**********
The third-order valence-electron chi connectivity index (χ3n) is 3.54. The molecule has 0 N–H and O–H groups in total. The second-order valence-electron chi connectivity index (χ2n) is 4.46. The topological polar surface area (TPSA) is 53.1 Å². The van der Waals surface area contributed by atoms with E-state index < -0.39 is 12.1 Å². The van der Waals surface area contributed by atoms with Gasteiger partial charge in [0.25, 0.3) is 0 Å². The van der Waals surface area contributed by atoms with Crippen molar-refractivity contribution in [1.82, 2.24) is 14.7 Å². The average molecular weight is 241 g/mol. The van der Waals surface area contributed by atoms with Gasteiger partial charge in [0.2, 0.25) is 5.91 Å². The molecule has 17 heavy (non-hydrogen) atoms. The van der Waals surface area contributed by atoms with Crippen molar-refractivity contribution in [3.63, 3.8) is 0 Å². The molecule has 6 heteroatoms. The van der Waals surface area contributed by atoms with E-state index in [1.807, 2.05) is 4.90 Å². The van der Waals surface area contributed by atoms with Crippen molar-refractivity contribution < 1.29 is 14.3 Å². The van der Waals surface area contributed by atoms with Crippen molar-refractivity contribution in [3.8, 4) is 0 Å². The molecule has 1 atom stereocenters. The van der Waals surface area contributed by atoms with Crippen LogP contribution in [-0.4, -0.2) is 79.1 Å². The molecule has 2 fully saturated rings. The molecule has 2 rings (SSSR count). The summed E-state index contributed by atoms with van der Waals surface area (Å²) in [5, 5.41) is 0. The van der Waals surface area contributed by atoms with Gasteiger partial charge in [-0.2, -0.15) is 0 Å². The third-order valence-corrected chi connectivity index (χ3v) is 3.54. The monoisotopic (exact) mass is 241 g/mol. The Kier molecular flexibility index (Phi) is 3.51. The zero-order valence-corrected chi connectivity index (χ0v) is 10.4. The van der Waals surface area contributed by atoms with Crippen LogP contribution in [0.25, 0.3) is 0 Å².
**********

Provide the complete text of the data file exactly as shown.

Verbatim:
The third-order valence-electron chi connectivity index (χ3n) is 3.54. The molecule has 0 N–H and O–H groups in total. The second-order valence-electron chi connectivity index (χ2n) is 4.46. The topological polar surface area (TPSA) is 53.1 Å². The van der Waals surface area contributed by atoms with E-state index < -0.39 is 12.1 Å². The van der Waals surface area contributed by atoms with Gasteiger partial charge in [0.25, 0.3) is 0 Å². The van der Waals surface area contributed by atoms with Crippen molar-refractivity contribution in [1.82, 2.24) is 14.7 Å². The average molecular weight is 241 g/mol. The van der Waals surface area contributed by atoms with Gasteiger partial charge in [0.2, 0.25) is 5.91 Å². The molecule has 17 heavy (non-hydrogen) atoms. The van der Waals surface area contributed by atoms with Crippen molar-refractivity contribution in [3.63, 3.8) is 0 Å². The molecule has 6 heteroatoms. The van der Waals surface area contributed by atoms with E-state index in [1.807, 2.05) is 4.90 Å². The van der Waals surface area contributed by atoms with Crippen molar-refractivity contribution < 1.29 is 14.3 Å². The van der Waals surface area contributed by atoms with Crippen molar-refractivity contribution in [3.8, 4) is 0 Å². The molecule has 1 atom stereocenters. The van der Waals surface area contributed by atoms with Crippen LogP contribution in [-0.4, -0.2) is 79.1 Å². The molecule has 2 fully saturated rings. The molecule has 2 rings (SSSR count). The summed E-state index contributed by atoms with van der Waals surface area (Å²) in [5, 5.41) is 0. The van der Waals surface area contributed by atoms with Gasteiger partial charge in [-0.2, -0.15) is 0 Å². The third-order valence-corrected chi connectivity index (χ3v) is 3.54. The monoisotopic (exact) mass is 241 g/mol. The Kier molecular flexibility index (Phi) is 3.51. The zero-order valence-corrected chi connectivity index (χ0v) is 10.4. The van der Waals surface area contributed by atoms with Crippen LogP contribution in [0.25, 0.3) is 0 Å².